THE WINNER - STEVE WEDDLE
I’d carried the list around for years, every so often adding a name, moving it to a new scrap of paper in my wallet. I read it like some kind of mantra. Calming myself. Focusing.
Jake Martin. Junior year of high school. He punched me in the nose on a dare.
Mike Gibson. First job out of college. Weaseled his way into my spot and got me fired.
Chad Michaels. At the Tire Factory. Sold me three used tires, claiming they were new.
I guess they don’t seem like that big a deal to you. But that’s because they didn’t happen to you. This isn’t about you. This is about me. And the seventeen people on the list.
And the six numbers that brought me ninety-eight million dollars.
The date of my birth, month and year. Four. Twelve.
The age at which I lost my virginity. Twenty-three.
My lucky number. Thirty-three.
The meaning of life, the universe, and everything. Forty-two.
And the random number I left to chance each time. That day it was a meaningless number. Just fell out of my head onto the form. Nineteen. Not from the Steely Dan song. Not from my age when my parents died. This time nineteen didn’t mean anything. And, of course, it meant everything.
It meant I was the sole winner of the Midwest Wonderball lottery. After taking the cash option and giving a large fortune to the taxman, I still had ninety-eight million dollars and change.
And my list, which had pressed against the ticket in my wallet for three days while I waited for the drawing. The ticket and the list getting to know each other. Sharing. One completing the other.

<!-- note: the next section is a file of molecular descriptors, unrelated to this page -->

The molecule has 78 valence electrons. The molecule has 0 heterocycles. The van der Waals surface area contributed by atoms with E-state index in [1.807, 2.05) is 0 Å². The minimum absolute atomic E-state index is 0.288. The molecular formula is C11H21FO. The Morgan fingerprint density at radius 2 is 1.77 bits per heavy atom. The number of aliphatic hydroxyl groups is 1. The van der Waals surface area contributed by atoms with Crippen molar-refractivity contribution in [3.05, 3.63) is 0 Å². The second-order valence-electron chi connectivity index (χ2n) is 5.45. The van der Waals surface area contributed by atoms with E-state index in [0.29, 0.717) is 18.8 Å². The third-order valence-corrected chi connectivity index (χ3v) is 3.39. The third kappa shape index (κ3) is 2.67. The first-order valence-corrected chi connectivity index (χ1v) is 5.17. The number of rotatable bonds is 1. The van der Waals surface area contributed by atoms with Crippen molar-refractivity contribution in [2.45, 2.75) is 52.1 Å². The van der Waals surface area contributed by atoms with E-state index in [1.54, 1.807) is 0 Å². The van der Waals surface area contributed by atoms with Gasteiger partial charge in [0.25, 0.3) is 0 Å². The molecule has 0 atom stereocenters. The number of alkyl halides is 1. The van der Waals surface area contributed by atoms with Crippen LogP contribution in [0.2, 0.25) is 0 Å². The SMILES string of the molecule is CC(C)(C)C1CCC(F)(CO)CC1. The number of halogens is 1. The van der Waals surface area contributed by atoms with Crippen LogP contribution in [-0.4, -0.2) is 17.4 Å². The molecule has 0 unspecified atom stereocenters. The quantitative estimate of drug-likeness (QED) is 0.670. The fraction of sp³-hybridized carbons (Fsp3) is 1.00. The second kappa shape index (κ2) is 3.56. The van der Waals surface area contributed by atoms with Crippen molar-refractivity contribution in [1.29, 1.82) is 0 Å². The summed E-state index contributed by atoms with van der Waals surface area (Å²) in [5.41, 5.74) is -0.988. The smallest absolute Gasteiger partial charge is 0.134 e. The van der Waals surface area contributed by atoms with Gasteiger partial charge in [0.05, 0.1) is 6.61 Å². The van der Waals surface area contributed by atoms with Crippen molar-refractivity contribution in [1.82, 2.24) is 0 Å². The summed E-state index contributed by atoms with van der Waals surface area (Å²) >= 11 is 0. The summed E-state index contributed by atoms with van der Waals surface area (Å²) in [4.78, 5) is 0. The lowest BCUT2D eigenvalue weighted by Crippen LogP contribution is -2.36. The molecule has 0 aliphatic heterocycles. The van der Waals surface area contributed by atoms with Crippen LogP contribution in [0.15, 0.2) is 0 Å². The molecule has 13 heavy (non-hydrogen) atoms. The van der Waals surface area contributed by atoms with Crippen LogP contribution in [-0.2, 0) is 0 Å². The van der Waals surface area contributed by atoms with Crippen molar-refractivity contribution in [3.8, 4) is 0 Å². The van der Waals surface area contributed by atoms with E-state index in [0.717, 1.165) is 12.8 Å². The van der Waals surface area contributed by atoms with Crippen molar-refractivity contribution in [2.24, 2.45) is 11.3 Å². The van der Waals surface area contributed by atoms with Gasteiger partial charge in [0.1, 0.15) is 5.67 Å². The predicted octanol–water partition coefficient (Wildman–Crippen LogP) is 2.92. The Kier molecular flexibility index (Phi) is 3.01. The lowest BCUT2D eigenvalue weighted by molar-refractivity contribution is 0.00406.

And I held the ticket in one hand and the list in the other that Tuesday night at 10 P.M.
As the numbers started falling for me, I knew I could complete some of my list. Then most of my list. Then, when the last number fell, all of my list.
I got an accountant. Then I picked up my winnings, which was basically just information about getting the money wired to an account. Then the accountant took over and set up tax shelters and investments and all sorts of nonsense. And she left me with plenty of cash. Liquid money.
She handled the forms. I took the list. Then I hired a man to find Nick Jacobsen, my roommate right out of college. The piece of shit who had told my girlfriend, Angela, that I had gone back to smoking pot. He was first on my list.
He was divorced by the time I got to him. Decent job in an insurance office. Nice house. Normal life. I decided to go after the house first. He ruined my comfort, so I’d take his. Local bank. I worked with my accountant for a month and a half, used a small company to buy Nick’s mortgage. Got his credit information and sold that for fifty bucks to a Russian called “Mirlov.” Didn’t take long for him to start getting hit with phone calls. Certified letters. Then I took his house.
By then I was on to Kirsten McGee. I’d worked as a temp for a while and ended up a filing clerk at a corporate headquarters in the city. She was thirty, kinda pale and thin, but with this deep, brown hair that wouldn’t have worked on anyone else, but made her, I don’t know, otherworldly. We talked in the hall. On Mondays she’d tell me about her weekends. On Fridays, her plans. In between we’d talk about “Lost” and “Survivor” and whatever other shows we watched. After a month or two, I’d call her up and we’d talk on the phone, sorta watching the shows together. We stopped watching reality shows when they kept eating disgusting food – rats and goat kidneys and whatever. She was grossed out easily, which I found charming and ladylike.